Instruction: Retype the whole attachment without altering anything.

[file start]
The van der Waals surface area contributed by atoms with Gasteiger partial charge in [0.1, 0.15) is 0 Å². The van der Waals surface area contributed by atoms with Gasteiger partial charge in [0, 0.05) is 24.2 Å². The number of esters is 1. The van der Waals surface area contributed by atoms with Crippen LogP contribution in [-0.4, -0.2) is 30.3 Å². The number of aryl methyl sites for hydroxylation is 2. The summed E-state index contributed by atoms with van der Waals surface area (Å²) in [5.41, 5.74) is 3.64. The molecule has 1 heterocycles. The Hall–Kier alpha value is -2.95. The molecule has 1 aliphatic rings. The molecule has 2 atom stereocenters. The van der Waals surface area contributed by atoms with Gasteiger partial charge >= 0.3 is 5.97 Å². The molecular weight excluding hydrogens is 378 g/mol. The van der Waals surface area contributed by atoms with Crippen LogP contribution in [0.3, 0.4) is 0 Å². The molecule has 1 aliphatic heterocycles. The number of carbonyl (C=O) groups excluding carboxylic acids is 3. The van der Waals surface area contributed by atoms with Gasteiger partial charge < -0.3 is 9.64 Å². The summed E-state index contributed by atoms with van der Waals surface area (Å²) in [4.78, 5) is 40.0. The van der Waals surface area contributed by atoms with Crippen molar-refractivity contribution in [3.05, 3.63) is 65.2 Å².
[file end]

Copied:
The van der Waals surface area contributed by atoms with Gasteiger partial charge in [0.1, 0.15) is 0 Å². The van der Waals surface area contributed by atoms with Gasteiger partial charge in [0, 0.05) is 24.2 Å². The number of esters is 1. The van der Waals surface area contributed by atoms with Crippen LogP contribution in [-0.4, -0.2) is 30.3 Å². The number of aryl methyl sites for hydroxylation is 2. The summed E-state index contributed by atoms with van der Waals surface area (Å²) in [5.41, 5.74) is 3.64. The molecule has 1 heterocycles. The Hall–Kier alpha value is -2.95. The molecule has 1 aliphatic rings. The molecule has 2 atom stereocenters. The van der Waals surface area contributed by atoms with Gasteiger partial charge >= 0.3 is 5.97 Å². The molecular weight excluding hydrogens is 378 g/mol. The van der Waals surface area contributed by atoms with Crippen LogP contribution in [0.3, 0.4) is 0 Å². The molecule has 1 aliphatic heterocycles. The number of carbonyl (C=O) groups excluding carboxylic acids is 3. The van der Waals surface area contributed by atoms with Gasteiger partial charge < -0.3 is 9.64 Å². The summed E-state index contributed by atoms with van der Waals surface area (Å²) in [4.78, 5) is 40.0. The van der Waals surface area contributed by atoms with Crippen molar-refractivity contribution in [3.05, 3.63) is 65.2 Å².